Adding such pricing to the GKG model would not be difficult from a coding perspective; but the model is already so compute intensive I cannot afford to run it now that I've lost my Gurobi trial license.

Not sure I like the sound of "very smart meters" cutting off customers who use "too much" electricity. What happened to the "all voluntary". Who decides what is "too much". But if we are really determined to have a largely wind/solar based grid that's where we are headed.

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Nov 25, 2023·edited Nov 25, 2023

I agree, my smart meter suggestion was NOT to accommodate the huge intermittency of wind/solar, but rather the 15% extra system size needed to accommodate that last 1% of demand in the German hourly demand histogram.

https://www.facebook.com/groups/2081763568746983/posts/3359320360991291

"Very smart meters" could still be "all voluntary". Just have a variety of plans for customers to sign up. The biggest discounts, plan A, would be for customers like myself who could tolerate total outage for a few hours each month. Plan B could work for my wife's business, where she could leave the air conditioner off, but keep the lights and medical equipment on, thus avoiding a premium charge for using "too much" during peak hours.

Plan C could be for customers who need maximum reliability at all times, and are willing to pay the full cost of that 15% overbuild. All plans would get notifications on their smart phones when a rolling blackout is anticipated.

If only 20% of customers sign up for plan A, they could get as much as 50% discount on their regular bill, and it would add only 1% to everyone else's bill. With a system like this, that 1% of lost service, I am guessing, would go half to the Plan B members who are being frugal, and half to Plan A members who would then see what looks like a 2.5% loss of service.

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How does non-grid FF use currently break down between residential, commercial, industrial and transportation uses?

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Dont know. But most sources put grid GHG emissions at about 25% of total GHG emissions. That's why its particularly stupid to insist on a zero fossil fuel grid. Even if you are an alarmist your goal is to reduce total GHG, not just grid GHG. By making electricity expensive to get rid of the last bit of FF power, you insure that electricity wont penetrate as far into off grid markets which produce much more GHG.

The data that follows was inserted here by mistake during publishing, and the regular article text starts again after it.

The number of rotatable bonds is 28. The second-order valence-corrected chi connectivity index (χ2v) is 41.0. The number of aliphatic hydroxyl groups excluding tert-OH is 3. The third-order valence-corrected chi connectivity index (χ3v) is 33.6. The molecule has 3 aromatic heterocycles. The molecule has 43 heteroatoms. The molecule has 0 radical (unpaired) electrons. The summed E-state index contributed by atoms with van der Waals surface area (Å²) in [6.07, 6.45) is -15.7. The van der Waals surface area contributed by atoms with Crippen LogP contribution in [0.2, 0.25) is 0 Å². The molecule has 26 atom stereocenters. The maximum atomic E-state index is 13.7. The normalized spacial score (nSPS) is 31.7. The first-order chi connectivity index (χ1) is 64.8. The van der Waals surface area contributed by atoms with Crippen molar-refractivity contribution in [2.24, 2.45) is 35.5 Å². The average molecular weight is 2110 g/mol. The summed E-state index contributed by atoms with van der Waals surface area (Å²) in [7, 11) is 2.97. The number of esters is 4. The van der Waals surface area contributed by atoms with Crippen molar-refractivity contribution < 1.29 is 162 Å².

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Jack, what do you think of Cal Abel’s proposal to use molten salt storage storing Nuclear heat as the peaking solution?

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David,

I'm a great believer in letting a 1000 flowers bloom (in a competitive garden free of government subsidies, mandates, whatever). But I'm not betting on molten salt storage winning that competition. ThorCon looked into molten salt to even off diurnal fluctuations in demand and came away unimpressed. And our heat was already molten salt. Peaking storage is very much tougher. When it comes to storing energy, very hard to beat a barrel of oil.

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Good point the energy density of oil is higher than salt.

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By about a factor of 100 . And you don't lose 0.5% of your heat per day.

Guys, Banning fossil fuels would be a calamity. What we can do is be much more selective in how we use fossil fuels. One excellent use is peaking and backup for unplanned outages.

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Jack, have you or anyone at the GKG had discussions with senior members of the NRC regarding regulatory changes (specifically with regards to ALARA & LNT). Apologies if this has been addressed elsewhere but it seems like we need to be heavily engaging the NRC with a lobbying effort towards our goals if we want to have any hope of solving the Gordian knot.

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JS,

I personally have only had contact with mid-level people at NRC. In my view, the system is both totally broken and unrepairable. If nuclear power is to fulfill its remarkable promise, we must regulate nuclear like we regulate other hazardous but beneficial activities. Our suggestion is in teh companion piece Market Based Regulation of Nuclear Power. You might also want to check out the closely related Two Lies piece.

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The NRC proved it is unfixable with its attempt at a better framework where a large majority of industry respondents said they'd take the current regulations